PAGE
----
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Elizabeth Pagano is the editor of the Austin Monitor.
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Council OKs rezoning for 310-room downtown hotel
Wednesday, November 14, 2012 by Elizabeth Pagano
City Council begrudgingly approved rezoning for another downtown hotel on first reading last week, letting the case go forward for now despite its lack of compliance with the Downtown Austin Plan.
Developers asked for a zoning change from CBD to CBD-CURE on the parcel, which is currently a surface parking lot at San Jacinto Boulevard and Fifth Street. The rezoning will increase the floor-to-area ratio (FAR) from 8:1 to 13:1, facilitating construction of a proposed 310-room hotel on the property. FAR is a measure of how much square footage can be built on a piece of land, with a higher ratio allowing for more density.
After years of work and discussion by the city, City Council approved the Downtown Austin Plan in December 2011. But what passed is only a framework, with specific code changes still in the works. Planning and Development Review Director Greg Guernsey said that his department was in the midst of working on these changes, and expected they would be ready for City Council in the spring.
Council Member Laura Morrison said, “It’s been a long haul talking about how to put appropriate standards in place, and then we are left a year and a half later where we’ve adopted something and we still don’t have them. It gets to be pretty frustrating, obviously. I’m going to be a lot more comfortable if the plan and zoning application somehow meets the downtown plan standards.”
Armburst and Brown attorney Richard Suttle said that developers were asking for things appropriate to the process, and telling Council that hotels are unique revenue generators that provide the city with sales, hotel occupancy and property tax revenue.
In addition to the rezoning, developers are asking for a slight break on parking requirements and a reduction of loading dock requirements from two to one. Suttle told Council that despite there being several months left until the regulatory plan is implemented, the project will comply with “gatekeeper requirements” that are outlined by the plan.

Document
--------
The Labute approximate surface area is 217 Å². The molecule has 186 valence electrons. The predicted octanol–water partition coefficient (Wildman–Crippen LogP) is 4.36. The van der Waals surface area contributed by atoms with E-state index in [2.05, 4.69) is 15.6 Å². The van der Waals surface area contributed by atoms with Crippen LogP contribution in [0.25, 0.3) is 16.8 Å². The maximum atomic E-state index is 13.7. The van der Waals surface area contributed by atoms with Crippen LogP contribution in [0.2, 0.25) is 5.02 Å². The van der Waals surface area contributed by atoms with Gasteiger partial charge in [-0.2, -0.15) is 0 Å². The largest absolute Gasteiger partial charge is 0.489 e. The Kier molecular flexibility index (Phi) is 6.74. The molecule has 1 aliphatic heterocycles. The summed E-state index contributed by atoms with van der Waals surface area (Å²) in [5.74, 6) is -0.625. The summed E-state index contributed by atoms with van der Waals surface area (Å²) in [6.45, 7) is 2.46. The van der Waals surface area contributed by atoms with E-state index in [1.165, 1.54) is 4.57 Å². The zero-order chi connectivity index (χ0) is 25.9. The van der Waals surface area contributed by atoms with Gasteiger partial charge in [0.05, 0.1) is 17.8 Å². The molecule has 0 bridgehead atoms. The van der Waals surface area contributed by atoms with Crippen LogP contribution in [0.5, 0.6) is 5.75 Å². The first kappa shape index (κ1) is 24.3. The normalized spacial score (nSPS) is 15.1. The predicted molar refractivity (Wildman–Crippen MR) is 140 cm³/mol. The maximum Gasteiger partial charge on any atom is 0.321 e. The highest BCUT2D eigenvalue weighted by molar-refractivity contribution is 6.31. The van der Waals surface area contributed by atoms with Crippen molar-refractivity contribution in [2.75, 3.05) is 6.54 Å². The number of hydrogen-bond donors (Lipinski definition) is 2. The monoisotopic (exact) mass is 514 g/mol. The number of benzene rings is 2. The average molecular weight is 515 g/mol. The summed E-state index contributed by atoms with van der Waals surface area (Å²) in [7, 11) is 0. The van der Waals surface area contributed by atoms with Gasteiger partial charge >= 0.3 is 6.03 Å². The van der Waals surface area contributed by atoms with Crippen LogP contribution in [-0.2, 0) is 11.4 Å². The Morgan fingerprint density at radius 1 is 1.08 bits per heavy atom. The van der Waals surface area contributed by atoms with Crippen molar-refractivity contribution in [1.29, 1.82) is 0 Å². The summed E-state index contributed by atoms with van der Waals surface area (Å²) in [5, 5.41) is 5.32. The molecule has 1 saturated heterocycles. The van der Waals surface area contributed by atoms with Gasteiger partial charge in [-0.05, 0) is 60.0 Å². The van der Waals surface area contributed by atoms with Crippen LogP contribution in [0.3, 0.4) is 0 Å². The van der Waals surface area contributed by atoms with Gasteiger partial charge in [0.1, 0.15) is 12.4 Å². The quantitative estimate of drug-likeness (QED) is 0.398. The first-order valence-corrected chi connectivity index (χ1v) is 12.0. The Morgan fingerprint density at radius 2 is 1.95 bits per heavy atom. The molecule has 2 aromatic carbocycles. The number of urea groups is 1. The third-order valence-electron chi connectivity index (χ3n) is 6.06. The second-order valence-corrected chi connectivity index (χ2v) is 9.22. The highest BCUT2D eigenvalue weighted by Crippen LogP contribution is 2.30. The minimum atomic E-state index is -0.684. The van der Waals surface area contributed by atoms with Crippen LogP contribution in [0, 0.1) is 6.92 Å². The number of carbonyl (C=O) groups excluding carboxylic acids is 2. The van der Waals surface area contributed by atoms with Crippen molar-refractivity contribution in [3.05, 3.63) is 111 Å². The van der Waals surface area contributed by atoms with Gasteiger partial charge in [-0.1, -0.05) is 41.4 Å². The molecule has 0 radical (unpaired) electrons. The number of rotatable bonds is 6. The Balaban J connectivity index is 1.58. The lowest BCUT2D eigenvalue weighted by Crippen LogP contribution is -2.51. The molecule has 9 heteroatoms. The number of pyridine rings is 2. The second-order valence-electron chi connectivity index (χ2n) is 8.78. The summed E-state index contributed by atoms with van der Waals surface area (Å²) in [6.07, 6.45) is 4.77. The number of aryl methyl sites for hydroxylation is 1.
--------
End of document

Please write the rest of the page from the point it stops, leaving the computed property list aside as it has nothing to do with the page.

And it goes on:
Specifically, the hotel will participate in the Great Streets Program, the two-star Green Building program and meet building design standards.
What they will not be complying with are “community benefit” requirements, which require contributions to the city’s public art, open space and affordable housing. The exclusion left several Council members audibly unhappy.
Suttle said that the community benefits that will be mandated by the downtown plan in the future, “usually end up being a payment for zoning.” Payment for zoning is of course illegal and though it seems to happen in different forms from time to time, there is no public acknowledgment that it is happening.
“Without a regulatory plan, there is no place – if you wanted to – to go pay your money. … Until the regulatory plan, there is really no clean and crisp way to do it,” said Suttle.
Morrison thanked Suttle for reminding Council about the many benefits of hotels, and in turn reminded him that while hotels were not included in the interim density bonus plan, they were not exempt from the downtown plan.
“I do believe that there is another applicant that is trying to mimic, with a hotel, the downtown plan. We can certainly get them in touch with you, if you need some help with the mechanisms,” Morrison said.
“That would be great,” said Suttle.
City Council voted 6-1 to approve the rezoning on first reading. Council Member Kathie Tovo voted in opposition. She said that she looked forward to, “the possibility of supporting this in the future, if it complies with our downtown plan.”
Council Member Bill Spelman added additional language to the measure, directing staff to include language that would help developers comply with the plan.
“It was my understanding that the primary concern the applicant had was that our requirements are not clean and crisp enough,” said Spelman. “My suggestion would be that staff find a way to make this clean and crisp and very specific as to what would be necessary for them to comply.”
Mayor Lee Leffingwell took the opportunity to restate his opinion that hotels should not be included in the downtown plan, in a conversation that Tovo called “familiar.” Before the Council voted, Leffingwell made it clear that he supported the zoning change.
“It seems we’re in here in the business of penalizing people, requiring additional concessions of people, for doing what we really want them to do, which is increasing density in the downtown area,” said Leffingwell. “I have a little bit of a hard time in reconciling that dichotomy.”
Merrillville, Ind.-based White Lodging Services has the property under contract. The project is on a smaller scale than their most prominent venture – the 1,000-plus room Marriott at Congress Avenue and Second Street that recently held a groundbreaking. White Lodging is proposing 310 rooms for the new hotel. Suttle told City Council that the hotel will also include a rooftop lounge that is open to the public.
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